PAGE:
The output signali'from the amplifier 27 is a DC signal proportional to the phase shift or delay of the input signal 1(1) to the reference signal s(t) from -'l/2 to +T/2 with the polarity of the signal directly representing the sign of the phase shift or delay. The sign is determined by the first two terms of the ex pression for 1- within the brackets of equation (1) while the third term SAT(xSGNyySGNx) determines the amplitude of the output signal. In other words, the sign is :5 volts as determined by the equation:

SIGN= 2 SGN(y)SGN(x) SGN(y) (17) This assumes 5 volts has been selected for the unit of the system, but the unit could be any reasonable amplitude value as noted hereinbefore. The expression for the output signal may then be given as follows:

where SAT is a voltage between +5 volts and 5 volts as determined by the equation:

SAT=ySGN(x)-xSGN(y) (l9) Accordingly, if only the sign is desired, the components 22, 23, 28 and 29 may be omitted, and if only the magnitude of the phase shift or delay'fis desired, the components 24 and 25 may be omitted.

Although an exemplary embodiment of the present invention has been described with reference to analog techniques for carrying out the operations indicated by equation (1), it should be appreciated that digital techniques may be employed instead. Accordingly, it is not intended that the scope of the invention be determined by the disclosed exemplary embodiment, but rather should be determined by the breadth of the appended claims.

What is claimed is:

1. Apparatus for estimating the phase difference between a first signal and a second signal, where the second signal is of the same form and frequency as the first signal, comprising:

means for producing a first correlation signal by multiplying said first and second signals;

means for producing a second correlation signal by multiplying said first signal by said second signal delayed onequarter period; means for producing a first sign signal of a given voltage amplitude to represent at any given time by its polarity the instantaneous polarity of said first correlation signal;

means for producing a second sign signal of said given unit voltage amplitude to represent at any given time by its polarity the instantaneous polarity of said second correlation signal;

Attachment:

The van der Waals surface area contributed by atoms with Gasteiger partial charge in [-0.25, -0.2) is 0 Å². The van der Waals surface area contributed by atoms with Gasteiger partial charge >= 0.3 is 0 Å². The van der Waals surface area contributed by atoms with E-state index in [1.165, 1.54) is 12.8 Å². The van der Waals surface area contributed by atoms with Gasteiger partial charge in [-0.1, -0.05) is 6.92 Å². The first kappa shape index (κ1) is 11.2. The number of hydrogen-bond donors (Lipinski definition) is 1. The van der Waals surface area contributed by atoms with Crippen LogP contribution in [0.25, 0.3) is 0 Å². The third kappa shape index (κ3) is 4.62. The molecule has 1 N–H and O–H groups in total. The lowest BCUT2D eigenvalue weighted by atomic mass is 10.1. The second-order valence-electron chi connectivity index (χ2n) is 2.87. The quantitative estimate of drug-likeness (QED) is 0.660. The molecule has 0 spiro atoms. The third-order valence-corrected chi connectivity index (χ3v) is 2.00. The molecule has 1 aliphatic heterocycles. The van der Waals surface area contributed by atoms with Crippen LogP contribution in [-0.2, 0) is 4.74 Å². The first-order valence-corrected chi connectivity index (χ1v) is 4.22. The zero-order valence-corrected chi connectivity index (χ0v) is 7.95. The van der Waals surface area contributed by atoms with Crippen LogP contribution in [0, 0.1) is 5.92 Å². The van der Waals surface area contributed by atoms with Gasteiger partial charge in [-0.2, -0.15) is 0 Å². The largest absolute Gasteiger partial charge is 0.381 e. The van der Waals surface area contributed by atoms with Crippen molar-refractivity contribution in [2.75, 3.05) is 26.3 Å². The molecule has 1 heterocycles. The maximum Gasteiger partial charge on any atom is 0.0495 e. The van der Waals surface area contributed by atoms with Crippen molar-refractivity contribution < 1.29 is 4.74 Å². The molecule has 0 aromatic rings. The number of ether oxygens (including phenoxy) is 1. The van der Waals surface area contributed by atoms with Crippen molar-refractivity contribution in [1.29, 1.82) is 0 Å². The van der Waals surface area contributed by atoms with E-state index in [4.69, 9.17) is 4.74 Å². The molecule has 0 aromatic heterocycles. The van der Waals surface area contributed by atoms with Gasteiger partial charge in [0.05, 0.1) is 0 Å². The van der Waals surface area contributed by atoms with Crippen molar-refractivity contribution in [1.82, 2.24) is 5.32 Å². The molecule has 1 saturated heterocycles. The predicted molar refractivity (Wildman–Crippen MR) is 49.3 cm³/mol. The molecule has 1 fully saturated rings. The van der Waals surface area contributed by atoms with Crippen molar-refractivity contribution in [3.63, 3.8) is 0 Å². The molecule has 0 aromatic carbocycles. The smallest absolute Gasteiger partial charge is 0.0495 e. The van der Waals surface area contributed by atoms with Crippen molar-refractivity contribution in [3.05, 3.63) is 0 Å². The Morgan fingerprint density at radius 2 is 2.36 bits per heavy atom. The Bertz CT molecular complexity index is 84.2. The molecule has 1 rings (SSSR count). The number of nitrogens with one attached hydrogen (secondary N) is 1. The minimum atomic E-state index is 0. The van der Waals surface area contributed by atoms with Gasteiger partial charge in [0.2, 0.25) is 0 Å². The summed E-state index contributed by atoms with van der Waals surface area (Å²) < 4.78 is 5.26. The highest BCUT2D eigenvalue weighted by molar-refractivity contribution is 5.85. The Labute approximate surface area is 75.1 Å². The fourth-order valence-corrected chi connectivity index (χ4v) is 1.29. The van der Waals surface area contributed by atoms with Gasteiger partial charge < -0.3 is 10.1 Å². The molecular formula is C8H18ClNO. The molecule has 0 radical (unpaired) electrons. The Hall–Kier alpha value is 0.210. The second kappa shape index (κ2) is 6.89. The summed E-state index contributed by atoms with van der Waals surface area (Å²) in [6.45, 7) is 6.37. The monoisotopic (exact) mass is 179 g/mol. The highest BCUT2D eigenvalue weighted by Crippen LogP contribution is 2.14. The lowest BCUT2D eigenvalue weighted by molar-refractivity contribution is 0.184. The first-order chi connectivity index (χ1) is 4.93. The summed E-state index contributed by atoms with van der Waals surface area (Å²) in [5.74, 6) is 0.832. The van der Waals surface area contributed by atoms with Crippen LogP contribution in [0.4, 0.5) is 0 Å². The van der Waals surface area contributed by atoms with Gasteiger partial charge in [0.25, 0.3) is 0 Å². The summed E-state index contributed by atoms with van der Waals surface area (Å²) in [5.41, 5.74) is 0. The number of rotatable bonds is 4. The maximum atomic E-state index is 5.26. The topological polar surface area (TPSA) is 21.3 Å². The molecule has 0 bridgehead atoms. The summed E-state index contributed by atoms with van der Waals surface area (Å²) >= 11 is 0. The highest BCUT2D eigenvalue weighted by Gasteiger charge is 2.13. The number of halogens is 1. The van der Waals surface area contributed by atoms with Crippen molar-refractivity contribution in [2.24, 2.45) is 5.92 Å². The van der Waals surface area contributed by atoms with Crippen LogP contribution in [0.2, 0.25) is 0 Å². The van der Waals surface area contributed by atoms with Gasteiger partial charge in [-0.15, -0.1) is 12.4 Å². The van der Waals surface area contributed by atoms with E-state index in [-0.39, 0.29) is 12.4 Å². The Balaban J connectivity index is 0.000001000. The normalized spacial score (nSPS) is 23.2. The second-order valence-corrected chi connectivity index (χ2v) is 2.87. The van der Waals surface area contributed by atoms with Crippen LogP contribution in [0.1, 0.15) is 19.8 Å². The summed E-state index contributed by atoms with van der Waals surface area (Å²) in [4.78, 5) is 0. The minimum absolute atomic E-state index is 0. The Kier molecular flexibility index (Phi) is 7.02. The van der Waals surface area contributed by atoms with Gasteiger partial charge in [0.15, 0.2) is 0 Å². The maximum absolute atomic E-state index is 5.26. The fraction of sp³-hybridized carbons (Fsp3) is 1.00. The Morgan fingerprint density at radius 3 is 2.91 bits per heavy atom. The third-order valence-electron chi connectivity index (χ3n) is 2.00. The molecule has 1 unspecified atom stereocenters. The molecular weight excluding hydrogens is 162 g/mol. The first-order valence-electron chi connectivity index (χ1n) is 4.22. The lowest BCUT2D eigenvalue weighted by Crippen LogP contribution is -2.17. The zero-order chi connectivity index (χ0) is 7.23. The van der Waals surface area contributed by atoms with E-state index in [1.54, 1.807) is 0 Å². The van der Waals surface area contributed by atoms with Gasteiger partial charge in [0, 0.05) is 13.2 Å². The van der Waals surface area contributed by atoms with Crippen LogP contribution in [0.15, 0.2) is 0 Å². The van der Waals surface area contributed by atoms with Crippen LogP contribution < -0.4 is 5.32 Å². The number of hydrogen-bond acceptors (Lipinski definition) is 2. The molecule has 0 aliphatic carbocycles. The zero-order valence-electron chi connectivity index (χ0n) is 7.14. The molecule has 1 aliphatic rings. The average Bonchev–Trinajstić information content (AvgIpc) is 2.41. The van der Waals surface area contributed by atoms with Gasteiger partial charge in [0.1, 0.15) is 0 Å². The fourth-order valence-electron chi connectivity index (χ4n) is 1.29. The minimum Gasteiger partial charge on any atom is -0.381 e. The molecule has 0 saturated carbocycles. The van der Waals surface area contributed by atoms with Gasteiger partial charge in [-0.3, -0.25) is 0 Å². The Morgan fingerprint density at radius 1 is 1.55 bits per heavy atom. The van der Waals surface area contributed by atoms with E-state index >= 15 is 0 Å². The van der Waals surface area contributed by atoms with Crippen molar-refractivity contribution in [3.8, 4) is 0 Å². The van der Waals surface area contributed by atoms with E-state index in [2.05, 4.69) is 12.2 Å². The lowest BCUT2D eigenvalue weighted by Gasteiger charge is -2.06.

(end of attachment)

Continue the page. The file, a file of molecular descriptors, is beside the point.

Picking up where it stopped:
means for multiplying said correlation signal by said second sign signal to produce a first product signal; means for multiplying said second correlation signal by said first sign signal to produce a second product signal; and

means for subtracting said second product signal from said first product to derive an output signal having a value proportional to said phase difference within limits of said given unit voltage amplitude.

2. Apparatus as defined in claim 1 including apparatus for determining the sign of said phase difference, comprising:

means for limiting said output signal to values below said given unit voltage amplitude to produce a limited output signal;

means for multiplying said first and second sign signals to produce a third product signal;

means for multiplying said second sign signal by two to produce a fourth product signal; and

means for adding said fourth product signal and for subtracting said third product signal from said limited output signal, whereby the value of said limited output signal has a sign representative of the sign of said phase difi'erence.

3. Apparatus for estimating the phase difference between a first signal and a second signal, where the second signal is of unit amplitude and of the same form and frequency as the first signal, comprising:

means for correlating said first signal with a replica of said second signal to produce a first correlation signal x; means for correlating said first signal with a replica of said second signal delayed one-quarter period to produce a second correlation signal y; means for producing a first sign signal of said unit amplitude to represent at any given time by its polarity the instantaneous polarity of said first correlation signal; means for producing a second sign signal of said unit amplitude to represent at any given time by its polarity the instantaneous polarity of said second correlation signal;

means for multiplying said first correlation signal by said second sign signal to produce a first product signal;